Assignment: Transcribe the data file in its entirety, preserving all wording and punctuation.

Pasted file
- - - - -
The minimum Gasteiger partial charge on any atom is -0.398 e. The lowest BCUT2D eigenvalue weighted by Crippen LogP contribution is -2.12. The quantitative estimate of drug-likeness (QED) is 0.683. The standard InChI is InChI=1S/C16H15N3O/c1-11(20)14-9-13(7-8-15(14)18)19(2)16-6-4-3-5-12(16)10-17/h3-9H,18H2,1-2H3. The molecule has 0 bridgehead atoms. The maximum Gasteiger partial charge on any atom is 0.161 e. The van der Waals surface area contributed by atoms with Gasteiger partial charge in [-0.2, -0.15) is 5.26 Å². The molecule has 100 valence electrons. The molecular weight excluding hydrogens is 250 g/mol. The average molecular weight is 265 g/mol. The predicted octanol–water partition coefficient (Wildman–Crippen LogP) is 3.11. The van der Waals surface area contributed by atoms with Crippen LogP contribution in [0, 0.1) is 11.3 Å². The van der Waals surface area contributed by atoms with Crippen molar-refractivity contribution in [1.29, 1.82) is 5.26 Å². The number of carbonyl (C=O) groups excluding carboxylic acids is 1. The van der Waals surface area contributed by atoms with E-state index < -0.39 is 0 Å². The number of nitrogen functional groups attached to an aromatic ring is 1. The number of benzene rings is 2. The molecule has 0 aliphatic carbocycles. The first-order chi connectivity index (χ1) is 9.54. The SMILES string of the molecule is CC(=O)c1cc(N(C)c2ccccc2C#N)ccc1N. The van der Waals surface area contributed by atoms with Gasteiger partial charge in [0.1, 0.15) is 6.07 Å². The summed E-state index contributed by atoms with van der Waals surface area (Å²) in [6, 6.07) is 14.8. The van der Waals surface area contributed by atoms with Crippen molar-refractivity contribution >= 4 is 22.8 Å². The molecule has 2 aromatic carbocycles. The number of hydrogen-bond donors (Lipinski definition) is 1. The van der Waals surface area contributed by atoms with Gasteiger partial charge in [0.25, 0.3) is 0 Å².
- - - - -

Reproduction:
The minimum Gasteiger partial charge on any atom is -0.398 e. The lowest BCUT2D eigenvalue weighted by Crippen LogP contribution is -2.12. The quantitative estimate of drug-likeness (QED) is 0.683. The standard InChI is InChI=1S/C16H15N3O/c1-11(20)14-9-13(7-8-15(14)18)19(2)16-6-4-3-5-12(16)10-17/h3-9H,18H2,1-2H3. The molecule has 0 bridgehead atoms. The maximum Gasteiger partial charge on any atom is 0.161 e. The van der Waals surface area contributed by atoms with Gasteiger partial charge in [-0.2, -0.15) is 5.26 Å². The molecule has 100 valence electrons. The molecular weight excluding hydrogens is 250 g/mol. The average molecular weight is 265 g/mol. The predicted octanol–water partition coefficient (Wildman–Crippen LogP) is 3.11. The van der Waals surface area contributed by atoms with Crippen LogP contribution in [0, 0.1) is 11.3 Å². The van der Waals surface area contributed by atoms with Crippen molar-refractivity contribution in [1.29, 1.82) is 5.26 Å². The number of carbonyl (C=O) groups excluding carboxylic acids is 1. The van der Waals surface area contributed by atoms with E-state index < -0.39 is 0 Å². The number of nitrogen functional groups attached to an aromatic ring is 1. The number of benzene rings is 2. The molecule has 0 aliphatic carbocycles. The first-order chi connectivity index (χ1) is 9.54. The SMILES string of the molecule is CC(=O)c1cc(N(C)c2ccccc2C#N)ccc1N. The van der Waals surface area contributed by atoms with Gasteiger partial charge in [0.1, 0.15) is 6.07 Å². The summed E-state index contributed by atoms with van der Waals surface area (Å²) in [6, 6.07) is 14.8. The van der Waals surface area contributed by atoms with Crippen molar-refractivity contribution >= 4 is 22.8 Å². The molecule has 2 aromatic carbocycles. The number of hydrogen-bond donors (Lipinski definition) is 1. The van der Waals surface area contributed by atoms with Gasteiger partial charge in [0.25, 0.3) is 0 Å².